Achieving the Impossible

Prior to the founding of the TLG project, the creation of a digital library for Greek literature had been considered impossible due to a complete lack of the necessary technological tools. This pioneering project was made possible by the efforts of the visionary classicist David W. Packard, who designed and implemented the hardware and software used to store, process, search, and display texts written using the Greek character set. The procedures and encoding conventions established at that time remain to this day the standard for encoding ancient Greek.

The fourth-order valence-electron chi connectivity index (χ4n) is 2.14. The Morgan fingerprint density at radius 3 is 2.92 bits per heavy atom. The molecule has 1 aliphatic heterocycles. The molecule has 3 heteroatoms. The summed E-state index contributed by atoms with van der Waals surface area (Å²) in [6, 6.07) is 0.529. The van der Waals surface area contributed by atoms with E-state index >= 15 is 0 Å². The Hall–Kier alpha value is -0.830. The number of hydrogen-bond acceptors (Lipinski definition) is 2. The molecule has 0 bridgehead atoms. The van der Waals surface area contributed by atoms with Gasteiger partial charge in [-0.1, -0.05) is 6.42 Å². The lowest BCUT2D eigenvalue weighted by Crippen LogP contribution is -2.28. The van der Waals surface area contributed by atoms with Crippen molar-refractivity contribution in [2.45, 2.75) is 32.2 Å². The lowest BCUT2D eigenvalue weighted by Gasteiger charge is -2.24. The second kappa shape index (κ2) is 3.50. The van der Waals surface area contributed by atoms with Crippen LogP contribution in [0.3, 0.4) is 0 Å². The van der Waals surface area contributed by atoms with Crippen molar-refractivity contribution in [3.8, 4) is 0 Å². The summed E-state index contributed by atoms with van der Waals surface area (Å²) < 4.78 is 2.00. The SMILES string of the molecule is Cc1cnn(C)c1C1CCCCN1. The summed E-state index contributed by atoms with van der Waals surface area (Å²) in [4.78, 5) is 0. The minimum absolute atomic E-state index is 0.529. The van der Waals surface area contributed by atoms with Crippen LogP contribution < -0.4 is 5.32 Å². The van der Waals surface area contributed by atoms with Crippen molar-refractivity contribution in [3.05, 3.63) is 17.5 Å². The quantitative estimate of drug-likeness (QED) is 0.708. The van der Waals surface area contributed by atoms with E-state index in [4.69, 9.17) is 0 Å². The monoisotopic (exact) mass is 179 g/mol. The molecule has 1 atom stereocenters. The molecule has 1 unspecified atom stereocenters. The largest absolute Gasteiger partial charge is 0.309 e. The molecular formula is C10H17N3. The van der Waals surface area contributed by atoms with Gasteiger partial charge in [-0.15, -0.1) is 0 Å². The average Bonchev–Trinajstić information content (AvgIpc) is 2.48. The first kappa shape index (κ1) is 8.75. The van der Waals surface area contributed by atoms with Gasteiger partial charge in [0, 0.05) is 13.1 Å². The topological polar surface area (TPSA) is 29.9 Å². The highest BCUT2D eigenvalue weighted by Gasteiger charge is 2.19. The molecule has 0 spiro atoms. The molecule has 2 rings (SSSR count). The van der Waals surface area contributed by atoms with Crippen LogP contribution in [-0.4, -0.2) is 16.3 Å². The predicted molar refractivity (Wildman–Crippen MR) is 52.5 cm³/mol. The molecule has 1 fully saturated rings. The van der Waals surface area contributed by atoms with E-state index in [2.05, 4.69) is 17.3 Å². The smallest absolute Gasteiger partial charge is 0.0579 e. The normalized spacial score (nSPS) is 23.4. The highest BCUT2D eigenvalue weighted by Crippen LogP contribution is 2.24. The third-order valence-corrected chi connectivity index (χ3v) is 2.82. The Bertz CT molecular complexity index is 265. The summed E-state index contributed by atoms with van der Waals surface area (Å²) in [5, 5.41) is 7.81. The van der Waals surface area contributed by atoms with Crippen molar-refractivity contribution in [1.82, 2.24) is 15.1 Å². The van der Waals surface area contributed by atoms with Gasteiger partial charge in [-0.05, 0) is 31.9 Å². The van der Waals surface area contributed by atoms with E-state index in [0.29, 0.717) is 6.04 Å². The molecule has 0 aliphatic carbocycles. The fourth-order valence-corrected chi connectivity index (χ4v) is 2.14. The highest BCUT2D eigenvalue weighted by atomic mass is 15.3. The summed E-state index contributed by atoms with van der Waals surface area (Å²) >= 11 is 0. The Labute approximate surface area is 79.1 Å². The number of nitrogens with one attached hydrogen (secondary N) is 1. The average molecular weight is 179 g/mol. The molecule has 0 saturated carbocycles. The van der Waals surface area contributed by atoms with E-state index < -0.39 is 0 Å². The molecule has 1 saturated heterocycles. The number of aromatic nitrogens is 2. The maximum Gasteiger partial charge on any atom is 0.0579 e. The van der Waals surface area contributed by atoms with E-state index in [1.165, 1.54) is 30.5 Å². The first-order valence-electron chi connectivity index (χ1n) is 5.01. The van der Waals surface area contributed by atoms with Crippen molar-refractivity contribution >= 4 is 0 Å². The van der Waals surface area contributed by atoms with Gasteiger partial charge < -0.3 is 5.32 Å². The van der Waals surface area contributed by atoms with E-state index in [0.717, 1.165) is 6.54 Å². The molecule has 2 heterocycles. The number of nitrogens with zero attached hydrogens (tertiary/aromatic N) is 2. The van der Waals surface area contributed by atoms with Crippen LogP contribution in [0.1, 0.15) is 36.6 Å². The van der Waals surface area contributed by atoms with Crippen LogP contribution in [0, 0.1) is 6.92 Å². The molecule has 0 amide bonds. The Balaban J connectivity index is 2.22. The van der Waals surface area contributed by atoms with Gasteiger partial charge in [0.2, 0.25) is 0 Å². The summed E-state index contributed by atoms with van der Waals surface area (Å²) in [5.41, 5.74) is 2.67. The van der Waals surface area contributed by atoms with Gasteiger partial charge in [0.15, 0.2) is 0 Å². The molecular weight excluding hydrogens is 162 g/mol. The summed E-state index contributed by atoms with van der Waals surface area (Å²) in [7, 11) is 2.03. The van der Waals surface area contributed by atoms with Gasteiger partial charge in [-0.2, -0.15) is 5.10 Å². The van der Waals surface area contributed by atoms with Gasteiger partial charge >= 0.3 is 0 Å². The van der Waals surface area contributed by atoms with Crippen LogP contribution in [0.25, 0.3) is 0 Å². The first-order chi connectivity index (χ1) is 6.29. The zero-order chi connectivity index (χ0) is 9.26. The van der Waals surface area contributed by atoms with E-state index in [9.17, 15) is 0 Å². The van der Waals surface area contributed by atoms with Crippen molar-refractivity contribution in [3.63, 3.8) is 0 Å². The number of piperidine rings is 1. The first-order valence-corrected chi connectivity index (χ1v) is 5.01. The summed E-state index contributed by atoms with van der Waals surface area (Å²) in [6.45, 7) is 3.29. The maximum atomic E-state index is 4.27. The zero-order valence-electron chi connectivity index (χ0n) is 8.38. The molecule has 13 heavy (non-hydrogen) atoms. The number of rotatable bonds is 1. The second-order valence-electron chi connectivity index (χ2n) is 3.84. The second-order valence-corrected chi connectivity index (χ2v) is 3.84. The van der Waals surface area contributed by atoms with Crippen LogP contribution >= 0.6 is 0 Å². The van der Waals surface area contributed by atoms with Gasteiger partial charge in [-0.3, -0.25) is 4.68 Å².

The early TLG system used a Varian 620L minicomputer tied into UCI’s Sigma-7 mainframe. The texts were entered in the so-called Alpha and later Beta Code, a convention that uses Roman characters to represent Greek letters.

In the project’s early years, printed concordances were published in order to give scholars access to TLG data prior to the advent of CD-ROMs as a dissemination medium. When compared with the power of today’s online database, these printouts barely began to reveal the potential of the TLG for enhancing scholarship.